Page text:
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An excerpt from www.HouseOfNames.com archives copyright 2000 - 2016


The Hator history begins in Cornwall, a rugged coastal region in southwestern England. Quite distinct from Devon, the adjoining county, Cornwall had its own spoken language until the late 18th century. The Hator history began here. The manner in which hereditary surnames arose is interesting. Local surnames were derived from where the original bearer lived, was born, or held land. Unlike most Celtic peoples, who favored patronymic names, the Cornish predominantly used local surnames. The Hator family originally lived in Devon. Their name, however, is derived from the Old English word heah, which means hill or raised land.

Hator Early Origins



The surname Hator was first found in Devon, where they held a family seat from ancient times.

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Hator Spelling Variations


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Hator Spelling Variations



Cornish surnames are characterized by a multitude of spelling variations. The frequent changes in surnames are due to the fact that the Old and Middle English languages lacked definite spelling rules. The official court languages, which were Latin and French, were also influential on the spelling of a surname. Since the spelling of surnames was rarely consistent in medieval times, and scribes and church officials recorded names as they sounded rather than adhering to any specific spelling rules, it was common to find the same individual referred to with different spellings of their surname in the ancient chronicles. Moreover, a large number of foreign names were brought into England, which accelerated and accentuated the alterations to the spelling of various surnames. Lastly, spelling variations often resulted from the linguistic differences between the people of Cornwall and the rest of England. The Cornish spoke a unique Brythonic Celtic language which was first recorded in written documents during the 10th century. However, they became increasingly Anglicized, and Cornish became extinct as a spoken language in 1777, although it has been revived by Cornish patriots in the modern era. The name has been spelled Hayter, Haiter, Haytor, Hater and others.

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Hator Early History


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Hator Early History



This web page shows only a small excerpt of our Hator research. Another 249 words (18 lines of text) covering the years 1260, 1296, 1540, 1687, 1706 and 1726 are included under the topic Early Hator History in all our PDF Extended History products and printed products wherever possible.

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Hator Early Notables (pre 1700)


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Hator Early Notables (pre 1700)



More information is included under the topic Early Hator Notables in all our PDF Extended History products and printed products wherever possible.

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The Great Migration


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The Great Migration



Early records show that people bearing the name Hator arrived in North America quite early: George Hayter, who sailed to Barbados between 1654 and 1663. In addition, John Hayter had settled in Tilton, Newfoundland by 1771; and John Haiter was recorded as a planter in Trinity, Newfoundland in 1830..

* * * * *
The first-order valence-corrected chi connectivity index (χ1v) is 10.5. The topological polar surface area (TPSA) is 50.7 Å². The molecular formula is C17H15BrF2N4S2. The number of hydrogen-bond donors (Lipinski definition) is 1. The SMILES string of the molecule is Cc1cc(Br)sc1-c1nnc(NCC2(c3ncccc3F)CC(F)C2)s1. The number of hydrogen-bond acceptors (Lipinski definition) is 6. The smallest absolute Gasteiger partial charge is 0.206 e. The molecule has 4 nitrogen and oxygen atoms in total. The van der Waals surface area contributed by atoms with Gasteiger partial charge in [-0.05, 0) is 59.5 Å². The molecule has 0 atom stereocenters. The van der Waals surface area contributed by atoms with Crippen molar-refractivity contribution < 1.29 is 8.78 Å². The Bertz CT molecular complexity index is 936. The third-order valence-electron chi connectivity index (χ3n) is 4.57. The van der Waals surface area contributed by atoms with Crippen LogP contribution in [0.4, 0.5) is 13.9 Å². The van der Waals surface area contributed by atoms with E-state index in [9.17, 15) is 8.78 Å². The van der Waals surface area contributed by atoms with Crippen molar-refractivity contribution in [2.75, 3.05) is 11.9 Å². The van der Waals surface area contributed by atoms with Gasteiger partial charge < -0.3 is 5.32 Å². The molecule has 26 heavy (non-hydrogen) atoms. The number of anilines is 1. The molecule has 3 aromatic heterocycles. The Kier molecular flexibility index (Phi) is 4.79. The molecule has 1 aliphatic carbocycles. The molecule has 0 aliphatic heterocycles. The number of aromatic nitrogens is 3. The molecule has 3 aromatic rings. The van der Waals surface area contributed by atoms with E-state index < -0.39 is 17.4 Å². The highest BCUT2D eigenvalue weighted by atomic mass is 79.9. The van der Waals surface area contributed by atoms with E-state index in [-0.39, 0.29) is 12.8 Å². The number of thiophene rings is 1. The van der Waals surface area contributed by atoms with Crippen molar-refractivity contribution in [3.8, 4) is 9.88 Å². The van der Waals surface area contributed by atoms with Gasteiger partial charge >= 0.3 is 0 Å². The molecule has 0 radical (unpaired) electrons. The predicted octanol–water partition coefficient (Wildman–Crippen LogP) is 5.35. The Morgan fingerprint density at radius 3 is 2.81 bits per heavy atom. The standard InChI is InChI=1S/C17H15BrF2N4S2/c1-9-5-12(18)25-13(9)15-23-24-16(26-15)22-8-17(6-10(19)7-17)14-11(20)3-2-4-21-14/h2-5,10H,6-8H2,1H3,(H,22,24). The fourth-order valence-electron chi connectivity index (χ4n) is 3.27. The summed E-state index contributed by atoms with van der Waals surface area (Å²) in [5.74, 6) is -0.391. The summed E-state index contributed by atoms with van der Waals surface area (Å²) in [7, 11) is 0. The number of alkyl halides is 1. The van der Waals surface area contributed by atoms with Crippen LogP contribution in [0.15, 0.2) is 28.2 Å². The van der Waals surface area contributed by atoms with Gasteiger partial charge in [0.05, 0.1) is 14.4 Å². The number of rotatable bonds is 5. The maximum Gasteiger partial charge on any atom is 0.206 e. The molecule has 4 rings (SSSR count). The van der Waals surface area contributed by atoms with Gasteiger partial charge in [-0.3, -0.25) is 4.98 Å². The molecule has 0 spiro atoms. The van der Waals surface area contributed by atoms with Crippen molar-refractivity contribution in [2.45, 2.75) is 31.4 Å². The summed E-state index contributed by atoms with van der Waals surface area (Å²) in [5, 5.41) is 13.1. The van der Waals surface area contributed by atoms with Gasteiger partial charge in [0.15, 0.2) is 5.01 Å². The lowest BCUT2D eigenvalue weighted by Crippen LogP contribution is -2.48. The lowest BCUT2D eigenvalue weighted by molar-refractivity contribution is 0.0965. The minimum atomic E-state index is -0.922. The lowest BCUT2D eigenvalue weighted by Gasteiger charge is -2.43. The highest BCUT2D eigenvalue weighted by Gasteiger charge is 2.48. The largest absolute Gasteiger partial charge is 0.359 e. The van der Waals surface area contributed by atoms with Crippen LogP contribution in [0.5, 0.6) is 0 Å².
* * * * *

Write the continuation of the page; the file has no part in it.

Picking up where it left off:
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Hator Family Crest Products


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Hator Family Crest Products




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See Also


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See Also




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Citations


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Citations



    Other References

    1. Weis, Frederick Lewis, Walter Lee Sheppard and David Faris. Ancestral Roots of Sixty Colonists Who Came to New England Between 1623 and 1650 7th Edition. Baltimore: Genealogical Publishing, 1992. Print. (ISBN 0806313676).
    2. Fairbairn. Fairbain's book of Crests of the Families of Great Britain and Ireland, 4th Edition 2 volumes in one. Baltimore: Heraldic Book Company, 1968. Print.
    3. Thirsk, Joan. The Agrarian History of England and Wales. Cambridge: Cambridge University Press: 7 Volumes. Print.
    4. Dunkling, Leslie. Dictionary of Surnames. Toronto: Collins, 1998. Print. (ISBN 0004720598).
    5. Sanders, Joanne McRee Edition. English Settlers in Barbados 1637-1800. Baltimore: Genealogical Publishing. Print.
    6. Chadwick, Nora Kershaw and J.X.W.P Corcoran. The Celts. London: Penguin, 1790. Print. (ISBN 0140212116).
    7. Hanks, Patricia and Flavia Hodges. A Dictionary of Surnames. Oxford: Oxford University Press, 1988. Print. (ISBN 0-19-211592-8).
    8. Egle, William Henry. Pennsylvania Genealogies Scotch-Irish and German. Harrisburg: L.S. Hart, 1886. Print.
    9. Crispin, M. Jackson and Leonce Mary. Falaise Roll Recording Prominent Companions of William Duke of Normandy at the Conquest of England. Baltimore: Genealogical Publishing. Print.
    10. Hinde, Thomas Ed. The Domesday Book England's Heritage Then and Now. Surrey: Colour Library Books, 1995. Print. (ISBN 1-85833-440-3).
    11. ...

    The Hator Family Crest was acquired from the Houseofnames.com archives. The Hator Family Crest was drawn according to heraldic standards based on published blazons. We generally include the oldest published family crest once associated with each surname.

    This page was last modified on 6 November 2013 at 15:08.

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